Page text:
• Unix Version allows external modules to be added via TCP/IP links
  • True 3D analysis tools built into software
  • Several segmentation algorithms built into software
  • Displays polygonal data in addition to Voxel data
  • Powerful built-in Palette editor for color and opacity definition
  • Contains Brainvox tracing for correlating 3D views with cross sectional views
  • Several support tools exist for Unix and Windows versions, including volumetric math calculations and image analysis.
  • Platforms: Unix (SGI, Sun, DEC, HP, IBM RS6000), Macintosh, PC (Windows).
  • FTP: Demo available- contact for username/password.
  • Contact:
    Vaytek Inc.
    305 West Lowe
    PO Box 732, Fairfield, Iowa 52556
    Phone: 515-472-2227, Fax: 515-472-8131
  • Comments:
    • Alex Colburn: PC options may be slower than other hardware options, but our version of Voxblast running under Windows, will render at about 800,000 voxels per second on a 486 DX2, w/ 16M RAM. Granted it takes about 3 seconds to render the standard hogheart volume (202x132x144) and larger volumes take longer...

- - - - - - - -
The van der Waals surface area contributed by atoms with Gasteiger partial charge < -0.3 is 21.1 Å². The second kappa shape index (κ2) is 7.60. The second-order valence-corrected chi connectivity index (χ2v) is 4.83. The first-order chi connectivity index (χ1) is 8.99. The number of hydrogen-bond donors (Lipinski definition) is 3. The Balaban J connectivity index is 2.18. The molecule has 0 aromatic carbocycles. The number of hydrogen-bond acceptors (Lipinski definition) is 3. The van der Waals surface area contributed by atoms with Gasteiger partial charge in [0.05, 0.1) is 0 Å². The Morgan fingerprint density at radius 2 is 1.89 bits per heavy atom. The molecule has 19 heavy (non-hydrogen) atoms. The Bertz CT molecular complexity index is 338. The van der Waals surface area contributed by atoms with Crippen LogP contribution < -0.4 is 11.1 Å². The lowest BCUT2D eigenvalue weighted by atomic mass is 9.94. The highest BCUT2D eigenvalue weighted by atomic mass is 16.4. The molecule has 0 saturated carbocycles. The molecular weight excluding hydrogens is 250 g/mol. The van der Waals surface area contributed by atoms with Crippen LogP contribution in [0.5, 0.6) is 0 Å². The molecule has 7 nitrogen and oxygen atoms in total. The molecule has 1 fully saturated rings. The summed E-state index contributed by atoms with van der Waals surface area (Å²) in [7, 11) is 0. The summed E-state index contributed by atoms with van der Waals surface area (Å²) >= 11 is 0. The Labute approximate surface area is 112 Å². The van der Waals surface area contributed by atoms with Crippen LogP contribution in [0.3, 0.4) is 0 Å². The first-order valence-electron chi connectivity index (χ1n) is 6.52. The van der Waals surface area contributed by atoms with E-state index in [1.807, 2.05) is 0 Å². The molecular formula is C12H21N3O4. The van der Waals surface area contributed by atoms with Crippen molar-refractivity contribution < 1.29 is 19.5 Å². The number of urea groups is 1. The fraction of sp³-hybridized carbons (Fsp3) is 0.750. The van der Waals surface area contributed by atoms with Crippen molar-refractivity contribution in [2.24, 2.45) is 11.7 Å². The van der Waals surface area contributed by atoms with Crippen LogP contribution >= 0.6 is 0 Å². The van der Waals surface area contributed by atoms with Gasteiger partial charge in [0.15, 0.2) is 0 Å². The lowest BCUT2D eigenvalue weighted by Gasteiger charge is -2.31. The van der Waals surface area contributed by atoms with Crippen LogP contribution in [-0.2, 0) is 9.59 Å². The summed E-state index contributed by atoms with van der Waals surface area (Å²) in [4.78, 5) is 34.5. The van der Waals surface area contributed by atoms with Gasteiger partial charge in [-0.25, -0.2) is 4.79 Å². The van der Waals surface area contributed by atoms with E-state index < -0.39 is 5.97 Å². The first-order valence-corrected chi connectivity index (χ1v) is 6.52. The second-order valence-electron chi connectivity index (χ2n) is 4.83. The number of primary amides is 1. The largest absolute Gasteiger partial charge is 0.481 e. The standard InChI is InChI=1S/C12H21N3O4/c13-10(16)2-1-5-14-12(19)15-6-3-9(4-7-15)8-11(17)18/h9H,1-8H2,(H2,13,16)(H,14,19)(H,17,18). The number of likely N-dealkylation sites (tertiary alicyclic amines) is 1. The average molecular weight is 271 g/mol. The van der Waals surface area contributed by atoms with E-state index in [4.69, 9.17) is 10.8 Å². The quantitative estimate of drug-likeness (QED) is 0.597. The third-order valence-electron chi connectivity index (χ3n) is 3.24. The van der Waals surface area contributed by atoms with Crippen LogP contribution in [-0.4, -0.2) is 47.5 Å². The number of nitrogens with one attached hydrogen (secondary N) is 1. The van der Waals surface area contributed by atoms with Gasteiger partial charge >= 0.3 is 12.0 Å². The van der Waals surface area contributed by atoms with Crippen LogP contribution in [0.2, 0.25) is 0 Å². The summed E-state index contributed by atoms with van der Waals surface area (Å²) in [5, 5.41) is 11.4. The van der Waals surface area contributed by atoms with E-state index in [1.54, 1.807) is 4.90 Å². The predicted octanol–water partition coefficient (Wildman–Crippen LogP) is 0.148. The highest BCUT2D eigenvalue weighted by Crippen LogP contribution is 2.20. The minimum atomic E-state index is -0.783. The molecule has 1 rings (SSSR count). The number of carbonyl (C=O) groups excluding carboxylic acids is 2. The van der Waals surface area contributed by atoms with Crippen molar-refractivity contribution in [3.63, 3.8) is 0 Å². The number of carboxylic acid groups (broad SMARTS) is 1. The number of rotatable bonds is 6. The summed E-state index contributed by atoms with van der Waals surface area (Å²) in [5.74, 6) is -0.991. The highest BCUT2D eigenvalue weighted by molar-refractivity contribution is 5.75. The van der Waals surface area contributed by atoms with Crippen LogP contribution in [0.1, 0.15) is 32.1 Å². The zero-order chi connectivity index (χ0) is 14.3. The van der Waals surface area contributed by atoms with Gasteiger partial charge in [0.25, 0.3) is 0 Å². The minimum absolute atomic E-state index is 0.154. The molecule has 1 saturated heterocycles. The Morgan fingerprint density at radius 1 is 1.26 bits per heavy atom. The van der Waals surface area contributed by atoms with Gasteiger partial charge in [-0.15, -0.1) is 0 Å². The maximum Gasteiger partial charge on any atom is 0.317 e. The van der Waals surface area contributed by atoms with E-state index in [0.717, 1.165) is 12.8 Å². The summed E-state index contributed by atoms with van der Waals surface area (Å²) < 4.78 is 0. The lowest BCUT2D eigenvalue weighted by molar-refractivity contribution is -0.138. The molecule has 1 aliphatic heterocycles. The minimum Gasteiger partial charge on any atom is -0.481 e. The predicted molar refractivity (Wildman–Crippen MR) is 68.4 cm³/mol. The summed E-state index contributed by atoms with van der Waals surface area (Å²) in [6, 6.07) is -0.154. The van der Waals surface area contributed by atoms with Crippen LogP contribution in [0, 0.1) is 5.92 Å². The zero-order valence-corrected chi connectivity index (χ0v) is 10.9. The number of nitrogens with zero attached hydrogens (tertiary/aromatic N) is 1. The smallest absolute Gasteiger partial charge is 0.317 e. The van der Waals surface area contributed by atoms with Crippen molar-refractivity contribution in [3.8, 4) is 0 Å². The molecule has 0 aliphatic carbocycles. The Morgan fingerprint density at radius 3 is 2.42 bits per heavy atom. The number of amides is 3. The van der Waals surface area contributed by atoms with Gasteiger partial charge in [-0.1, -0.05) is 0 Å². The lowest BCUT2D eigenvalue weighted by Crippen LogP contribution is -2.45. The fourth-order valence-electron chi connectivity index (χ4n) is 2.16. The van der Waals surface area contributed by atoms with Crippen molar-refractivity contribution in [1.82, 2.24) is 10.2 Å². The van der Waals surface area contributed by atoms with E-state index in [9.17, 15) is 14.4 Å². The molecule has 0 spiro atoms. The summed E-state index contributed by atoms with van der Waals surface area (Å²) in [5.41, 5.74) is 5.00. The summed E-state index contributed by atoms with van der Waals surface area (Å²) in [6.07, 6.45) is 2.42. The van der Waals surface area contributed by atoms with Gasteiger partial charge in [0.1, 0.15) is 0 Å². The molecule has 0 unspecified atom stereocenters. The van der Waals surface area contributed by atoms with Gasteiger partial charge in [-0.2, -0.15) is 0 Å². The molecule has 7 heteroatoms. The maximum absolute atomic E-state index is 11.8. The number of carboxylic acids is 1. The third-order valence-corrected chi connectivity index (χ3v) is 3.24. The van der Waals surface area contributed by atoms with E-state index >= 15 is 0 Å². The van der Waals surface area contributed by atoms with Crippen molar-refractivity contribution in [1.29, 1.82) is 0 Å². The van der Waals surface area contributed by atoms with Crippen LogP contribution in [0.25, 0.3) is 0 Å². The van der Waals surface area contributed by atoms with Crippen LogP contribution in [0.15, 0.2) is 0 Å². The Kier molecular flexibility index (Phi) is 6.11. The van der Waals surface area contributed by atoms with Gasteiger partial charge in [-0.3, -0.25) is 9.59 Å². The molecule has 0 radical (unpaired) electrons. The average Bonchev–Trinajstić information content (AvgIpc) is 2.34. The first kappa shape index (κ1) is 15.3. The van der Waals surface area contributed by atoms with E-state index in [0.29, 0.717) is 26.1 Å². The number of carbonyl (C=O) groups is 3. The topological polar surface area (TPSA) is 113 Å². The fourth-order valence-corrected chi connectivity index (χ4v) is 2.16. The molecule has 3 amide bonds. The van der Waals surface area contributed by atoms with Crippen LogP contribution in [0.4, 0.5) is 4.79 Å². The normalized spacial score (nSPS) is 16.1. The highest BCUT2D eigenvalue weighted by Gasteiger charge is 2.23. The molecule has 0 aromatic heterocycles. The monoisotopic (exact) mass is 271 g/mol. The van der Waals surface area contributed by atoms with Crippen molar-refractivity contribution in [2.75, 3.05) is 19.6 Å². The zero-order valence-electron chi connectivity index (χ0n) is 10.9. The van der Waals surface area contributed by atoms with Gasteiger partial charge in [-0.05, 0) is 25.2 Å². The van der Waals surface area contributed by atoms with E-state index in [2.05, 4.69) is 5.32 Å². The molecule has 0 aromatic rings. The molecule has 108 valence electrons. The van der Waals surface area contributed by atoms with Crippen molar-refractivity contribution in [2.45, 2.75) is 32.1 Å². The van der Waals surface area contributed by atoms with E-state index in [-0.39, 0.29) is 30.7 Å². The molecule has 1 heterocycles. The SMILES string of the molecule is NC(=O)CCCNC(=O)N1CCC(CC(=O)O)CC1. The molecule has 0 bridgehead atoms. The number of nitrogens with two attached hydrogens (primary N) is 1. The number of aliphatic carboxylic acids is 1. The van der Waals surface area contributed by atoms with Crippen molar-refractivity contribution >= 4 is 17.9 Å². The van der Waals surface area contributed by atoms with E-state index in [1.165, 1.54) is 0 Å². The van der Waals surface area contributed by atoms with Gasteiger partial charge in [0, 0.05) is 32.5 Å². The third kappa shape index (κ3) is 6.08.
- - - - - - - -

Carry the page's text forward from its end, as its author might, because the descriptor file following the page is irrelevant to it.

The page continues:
VoxelBox

3D Volume renderer for Windows. (Platforms: PC; Cost: $)

3D Volume renderer for Windows. Features include direct ray-traced volume rendering, color and alpha mapping, gradient lighting, animation, reflections and shadows.

  • Platforms: PC (MS Windows).
  • Cost: $495.
  • Contact:
    Jaguar Software Inc.
    573 Main St. Suite 9B
    Winchester, MA 01890
    Phone: (617) 729-3659, Email: jwp@world.std.com

VoxelMan 3D

Interactive atlas of skull and brain. (Platforms: unknown; Cost: unknown)

Interactive atlas of skull and brain.

  • WWW: http://www.uni-hamburg.de/~medizin/Institutes/IMDM/IDV/IDV_HomePage.html
  • Comments: